• Selling work or being hired to perform by a corporation with whom you don’t agree on purpose and values, (e.g. a corporation that makes money from destroying the environment).
  • Avoiding sharing, collaborating or perhaps even networking with other artists, despite the fact that there is value in being connected to and part of a community.
  • Disconnecting: Saying that your work is meant to help elevate society in some way, while in reality you consider yourself separate from the rest of society.

Hannah: If you could take on the life of any artist, from any time period, who would it be and why?

Susan: That’s a tough question. Throughout my life I’ve never identified with any one person, group, set of friends, passion or interest; it has always been an amalgam of people, communities, experiences, learning and education, careers, and more. Hence, I’ll respond similarly, and not in any particular order:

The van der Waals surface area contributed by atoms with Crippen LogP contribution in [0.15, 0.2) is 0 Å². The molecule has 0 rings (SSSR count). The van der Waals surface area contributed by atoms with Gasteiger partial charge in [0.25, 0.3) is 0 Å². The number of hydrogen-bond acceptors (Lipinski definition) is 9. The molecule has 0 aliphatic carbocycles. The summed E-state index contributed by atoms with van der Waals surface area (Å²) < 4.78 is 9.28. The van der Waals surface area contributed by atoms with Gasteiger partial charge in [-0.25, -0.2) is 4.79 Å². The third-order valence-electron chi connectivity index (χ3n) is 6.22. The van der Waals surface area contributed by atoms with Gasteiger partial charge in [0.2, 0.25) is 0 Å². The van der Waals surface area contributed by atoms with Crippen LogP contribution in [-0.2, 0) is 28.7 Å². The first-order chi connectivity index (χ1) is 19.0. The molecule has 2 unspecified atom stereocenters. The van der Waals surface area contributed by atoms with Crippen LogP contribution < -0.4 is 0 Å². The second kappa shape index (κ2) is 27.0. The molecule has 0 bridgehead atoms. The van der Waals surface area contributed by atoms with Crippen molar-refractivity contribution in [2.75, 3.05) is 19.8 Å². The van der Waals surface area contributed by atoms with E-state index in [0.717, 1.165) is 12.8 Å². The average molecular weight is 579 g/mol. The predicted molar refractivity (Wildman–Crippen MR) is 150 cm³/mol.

Ancient Egyptian and Greek Sculptors: Movement, fluidity (and dance), confidence, the fact that they carved by hand.

Zaha Hadid: I love her work. A phenomenal female role model in architecture. I am impressed by her courage and accomplishments.

Kit Kemp: Her global perspective; Kemp mixes cultures and periods with abandon and makes them work.

Bill Strickland: His genius, leadership, accomplishments and achievements to build partnerships and provide support in disadvantaged communities.

Jane Jacobs: As a journalist and author, her incredible activism and leadership in urban development.

Irshad Manji: Her story, vision, courage, commitment, as well as her accomplishments at a young age.

Ella Fitzgerald: Her voice!

Want to hear more from Susan, and experience Values-Based Goal Setting for yourself? Register for her April 13th webinar!